One thing I did really like was that VanderMeer does not use any of the stereotypes associated with women. No one on this team is a "nurturer," no one is overly emotional or compassionate: "Observation has always meant more to me than interaction." There is no camaraderie at all between this group of women.

I do love sci-fi in that I wish I was a scientist ... a marine biologist, animal behaviouralist, or someone who could potentially work for the Department of Natural Resources. This is what drew me to the book. I love a team of female scientists exploring a dangerous, unnatural environment.

How what we had seen below could coexist with the mundane was baffling. It was as if we had come up too fast from a deep-sea dive but it was the memories of the creatures we had seen that had given us the bends."

a scene from Garland's upcoming adaptation

There is also talk early on about how their team originally had a fifth member, a linguist. Obviously I was super pumped about this as Meg and I both got our master's degree in linguistics. I love that our field of study is always mentioned in movies because that is exactly the kind of attention we would want ourselves. For instance, I remember watching the first Thor movie and one of the CIA guys was like "GET SOMEONE FROM LINGUISTICS DOWN HERE!" I mean there's also Arrival, based on a linguist who has to help decipher an alien language. God, maybe I'm as cool as I aways wanted to be.

The book is super short (208 pages), but is eery the entire way through. VanderMeer is constantly alluding to the dangers this expedition will face. But there is also a sense of unease between the characters for other reasons: lack of trust, the history of past expeditions, and a sense that they haven't been given all of the information about Area X.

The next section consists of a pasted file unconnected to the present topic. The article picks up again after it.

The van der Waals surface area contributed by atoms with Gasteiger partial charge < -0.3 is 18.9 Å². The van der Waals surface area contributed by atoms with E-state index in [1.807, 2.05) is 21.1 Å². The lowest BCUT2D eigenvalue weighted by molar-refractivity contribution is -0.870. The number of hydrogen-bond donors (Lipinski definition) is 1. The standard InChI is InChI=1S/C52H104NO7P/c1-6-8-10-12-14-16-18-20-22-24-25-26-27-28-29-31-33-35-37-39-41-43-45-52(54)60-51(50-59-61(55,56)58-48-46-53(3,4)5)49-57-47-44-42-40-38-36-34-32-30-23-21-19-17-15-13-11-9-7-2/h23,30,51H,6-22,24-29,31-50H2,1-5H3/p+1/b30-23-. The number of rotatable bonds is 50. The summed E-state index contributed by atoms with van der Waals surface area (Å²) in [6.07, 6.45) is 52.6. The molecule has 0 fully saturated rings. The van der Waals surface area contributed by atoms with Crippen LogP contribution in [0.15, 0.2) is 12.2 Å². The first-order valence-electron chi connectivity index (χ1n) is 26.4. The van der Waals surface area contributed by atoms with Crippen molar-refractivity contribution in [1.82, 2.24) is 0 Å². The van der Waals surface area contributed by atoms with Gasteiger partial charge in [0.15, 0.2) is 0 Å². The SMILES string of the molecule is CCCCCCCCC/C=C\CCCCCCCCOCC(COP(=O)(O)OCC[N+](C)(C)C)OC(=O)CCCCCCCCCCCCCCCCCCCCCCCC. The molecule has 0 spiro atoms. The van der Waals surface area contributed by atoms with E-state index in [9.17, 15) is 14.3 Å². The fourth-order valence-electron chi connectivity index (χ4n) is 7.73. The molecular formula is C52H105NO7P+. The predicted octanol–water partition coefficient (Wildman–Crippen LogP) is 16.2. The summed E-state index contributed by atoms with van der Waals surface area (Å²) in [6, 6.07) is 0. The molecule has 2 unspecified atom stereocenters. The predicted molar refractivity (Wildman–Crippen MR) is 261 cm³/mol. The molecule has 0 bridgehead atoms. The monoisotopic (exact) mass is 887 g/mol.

I hope it's only about six feet deep so we can continue mapping," the surveyor said, trying to be lighthearted, but then she, and we, all recognized the term "six feet under" ghosting through her syntax and a silence settled over us."

Tessa Thompson and Gina Rodriguez in the film adaptation- in theatres February 2018

Another topic I did really enjoy was the nature of curiosity. What we are willing to do to answer puzzling questions, to explore what's new, and to continue to push into the unknown.

I feel like this quotation below summarizes why people flock to science fiction, and how these types of books often become best sellers. It is the same reason we are obsessed with true crime ... we'll never really know the truth, but we still grasp at answers. We HATE not knowing.

You understand, I could no more have turned back than have gone back in time. My free will was compromised, if only by the severe temptation of the unknown. To have quit that place, to have returned to the surface, without rounding that corner ... my imagination would have tormented me forever. In that moment, I had convinced myself I would rather die knowing ... something, anything."

This is a sentiment I can understand. While I am certainly a coward, I am also very curious, and having things left unanswered actually pains me.

This book is short and is worth the read if you really love science fiction. Again, I do enjoy sci-fi books now and again, but I needed more from this one. I can't help but think Garland's movie adaptation is going to be much, much better than the book.